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Google Announces Plans to Run Entirely on Renewable Energy
By Gary Cook
Google announced today that it has reached 2.6 GW of renewable energy purchased, putting the company on pace to reach 100 percent renewable energy in 2017. In its announcement, the company noted that renewable energy has both managed its carbon footprint and been good for business as the lowest cost option.
Google has been a catalyst in the dramatic growth in renewable energy procurement among corporations, redefining the art of the possible by bringing significant renewable energy projects onto the same grid its data centers are powered from. Google's milestone of 2.6 GW of renewable energy purchased puts it well above what most corporations have done to drive renewable growth.
As Google itself acknowledges, its effort to become 100 percent renewably powered remains a work in progress due to the limited renewable energy options offered by monopoly utilities. The company rightly highlights the need to change government policies to drive investment and create new pathways that will allow all of their operations to be directly powered by renewables. Google and other IT leaders like Apple and Facebook have increasingly used their influence to open previously closed markets to allow for more access to renewables.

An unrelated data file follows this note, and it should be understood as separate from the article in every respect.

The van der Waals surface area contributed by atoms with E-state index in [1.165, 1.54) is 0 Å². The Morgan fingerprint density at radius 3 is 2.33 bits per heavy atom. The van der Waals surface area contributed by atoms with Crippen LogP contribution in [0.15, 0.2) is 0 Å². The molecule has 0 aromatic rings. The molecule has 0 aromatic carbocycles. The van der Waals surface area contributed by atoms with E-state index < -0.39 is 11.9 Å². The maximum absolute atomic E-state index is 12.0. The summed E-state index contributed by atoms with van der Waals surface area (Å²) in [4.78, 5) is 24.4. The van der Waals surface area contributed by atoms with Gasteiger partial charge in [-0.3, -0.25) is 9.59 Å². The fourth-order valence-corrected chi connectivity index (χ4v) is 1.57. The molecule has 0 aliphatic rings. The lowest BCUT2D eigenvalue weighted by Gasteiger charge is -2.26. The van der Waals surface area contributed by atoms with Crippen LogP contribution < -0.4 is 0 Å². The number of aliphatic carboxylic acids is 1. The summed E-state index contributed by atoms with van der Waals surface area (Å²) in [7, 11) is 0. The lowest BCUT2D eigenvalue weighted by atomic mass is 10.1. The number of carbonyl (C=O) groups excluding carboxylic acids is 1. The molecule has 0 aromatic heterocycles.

Google has put its money where its mouth is on renewable energy over the past six years, repeatedly showing that renewables are not only good for the climate, but good for business. More than ever, companies must show this sort of leadership on renewable energy. Now is not the time to be silent. Corporations have helped drive growth during the Obama administration, but given the hostility to climate change and renewable energy policies by the incoming Trump Administration, companies that have made commitments to power their operations with renewable energy need to speak up on the critical importance of strengthening renewable energy policies as Google has done today.
Greenpeace will release its latest Clicking Clean report, assessing the performance of Google, Apple, Amazon and other internet companies on their use of renewable energy, on Jan. 10, 2017.
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By Teju Adisa-Farrar & Raul Garcia
In the summer of 1969 a banner hung over a set of condemned homes in what was then the predominantly black and brown Brookland neighborhood in Washington, DC. It read, "White man's roads through black men's homes."
Earlier in the year, the District attempted to condemn the houses to make space for a proposed freeway. The plans proposed a 10-lane freeway, a behemoth of a project that would divide the nation's capital end-to-end and sever iconic Black neighborhoods like Shaw and the U Street Corridor from the rest of the city.